Using IE to Read RMS Mail
The RMA is available as a free download from http://www.microsoft.com/windows/ie/downloads/addon/default.asp. Before installing this add-on, you must first install the RM client, which you can download from http://www.microsoft.com/downloads/details.aspx?familyid=3115a374-116d-4a6f-beb2-d6eb6fa66eec&displaylang=en.
If you send a restricted message to someone who doesn't have Office Professional 2003, that user receives a message with a file attachment named message.rpmsg and text and HTML message parts that specify the URL for downloading the RMA. Installing the RMA adds a new file association to Windows so that files with the extension .rpmsg open through the rmarouter.exe application. The first time the user tries to open an .rpmsg file, the RMA runs a setup wizard that configures IE to use a corporate or .NET Passport account to work with RMS-protected documents. After the RMS server verifies the user's credentials, the message .rpmsg file opens in IE. The IE user will be subject to the same restrictions as an Outlook user.
Sending an RMS-Protected Document
Any Excel 2003, PowerPoint 2003, or Word 2003 file that you attach to an RMS-protected Outlook 2003 message is subject to the same restrictions as the parent message. If you want to send a restricted document but don't want to restrict the message, you can set permissions on the document rather than on the message to which it's attached. This method also gives you more permissions options. After you've set permissions and saved the file, you can create a new Outlook message, attach the file, and send the message as usual, without restricting it first.
To set permissions on a Word document so that both Office Pro 2003 and IE users can read it, follow these steps:
- Go to File, Permission, Restrict Permission As, and wait for Word to verify your credentials.
- If you see the Select User dialog box, choose the user account that you want to use to set permissions.
- In the Permission dialog box, which Figure 5 shows, select the Restrict permission to this document check box. If you know that all your recipients have Office Pro 2003, you can enter names or email addresses for recipients in the Read and Change fields, then click OK to finish.
- If you don't know which program your recipients are using, you can give them permission to use IE to read the document. To do so, click More Options to display an extended Permission dialog box, which Figure 6 shows. Select the Allow users with earlier versions of Office to read with browsers supporting Information Rights Management check box. As the dialog box notes, selecting this option increases the size of the file because Word saves a separate HTML representation that IE users can read. At this point, you might want to click Set Defaults to make browser access a default for future documents.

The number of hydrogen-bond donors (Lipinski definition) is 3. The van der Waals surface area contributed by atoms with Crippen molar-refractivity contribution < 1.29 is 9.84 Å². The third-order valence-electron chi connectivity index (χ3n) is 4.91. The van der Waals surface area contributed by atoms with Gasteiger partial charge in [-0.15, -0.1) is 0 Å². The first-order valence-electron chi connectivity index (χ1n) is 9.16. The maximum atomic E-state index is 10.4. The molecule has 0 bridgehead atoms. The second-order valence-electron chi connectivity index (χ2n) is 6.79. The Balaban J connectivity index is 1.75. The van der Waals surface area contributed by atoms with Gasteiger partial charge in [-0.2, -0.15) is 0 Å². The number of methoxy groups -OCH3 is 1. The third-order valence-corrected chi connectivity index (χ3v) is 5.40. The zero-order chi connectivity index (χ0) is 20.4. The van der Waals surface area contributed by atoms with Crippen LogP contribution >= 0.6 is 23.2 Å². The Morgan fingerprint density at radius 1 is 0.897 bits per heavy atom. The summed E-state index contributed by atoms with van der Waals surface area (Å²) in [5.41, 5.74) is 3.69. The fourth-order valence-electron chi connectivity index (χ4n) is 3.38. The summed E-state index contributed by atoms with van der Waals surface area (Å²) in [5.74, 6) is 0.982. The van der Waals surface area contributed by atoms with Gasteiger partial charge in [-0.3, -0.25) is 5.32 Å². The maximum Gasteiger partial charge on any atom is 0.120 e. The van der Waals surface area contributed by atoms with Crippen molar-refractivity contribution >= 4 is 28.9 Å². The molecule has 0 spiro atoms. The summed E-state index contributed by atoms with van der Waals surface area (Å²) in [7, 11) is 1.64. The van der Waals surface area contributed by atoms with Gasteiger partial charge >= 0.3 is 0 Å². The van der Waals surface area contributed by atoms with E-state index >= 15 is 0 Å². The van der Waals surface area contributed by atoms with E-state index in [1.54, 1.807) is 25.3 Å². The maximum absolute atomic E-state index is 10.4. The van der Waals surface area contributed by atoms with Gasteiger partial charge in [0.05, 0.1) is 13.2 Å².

- If you didn't specify recipients in Step 3, click Add to add recipients and set their access level. Note that the account you use to set permissions on the document is always given Full Control by default.
- Set any other options you want, then click OK
Notice in Figure 6 how many more options you have when restricting a document, compared with the options you have for restricting an Outlook email message. You can let read-only users copy content or let all specified users print the document. You can also add programmatic access or an expiration date, although as I mentioned earlier, setting an expiration date is also an option for restricting an Outlook email message.
After you complete the document, save it. To send it to one of the users listed in the document's Permission dialog box, create a new Outlook message and attach the document file. (Don't use the File, Send To command in Word, and don't use the File, Permission, Do Not Forward command in Outlook.)
A Few More RMS Tips
Office Professional 2003 stores licenses for files and email messages on the local user's computer. This setup means that you can continue to access those messages and files even when you're disconnected from the network and can't communicate with the public or corporate RMS server.
However, there is one case in which you won't be able to access a restricted message that you downloaded earlier. If a message's originator set an expiration date and time on the message, recipients can no longer open the message or any attached files after the message expires.
Replying to an RMS-protected message produces several surprises. The body of the original message isn't included in the reply, regardless of the user's Reply settings. Furthermore, Outlook automatically applies the original message's permission restrictions to the outgoing reply. To turn off those restrictions, choose File, Permission, Unrestricted Access before sending the reply.
I've covered just the basics that you need to start exploring the client operation of RMS on your own, by using the trial RMS service. An inhouse RMS server offers many more capabilities, including the ability to create policy templates that describe a set of standard users, rights, and conditions for protected documents and messages. If you want to offer more granular permission settings to Outlook 2003 users, you need to use such templates. Another key feature of an inhouse RMS server is the ability to set up trust relationships with other organizations that use RMS so that you can easily exchange protected documents with your partners. The Microsoft Web site has more information about these capabilities, plus other technical information and links to companies that are using the RMS SDK to build information protection into their applications. Office Professional 2003 might be the first RMS content-creation client, but it won't be the last. When you're ready to install a server, the Security Administrator article, "Windows Rights Management Services," January 2004, InstantDoc ID 40951, can show you how.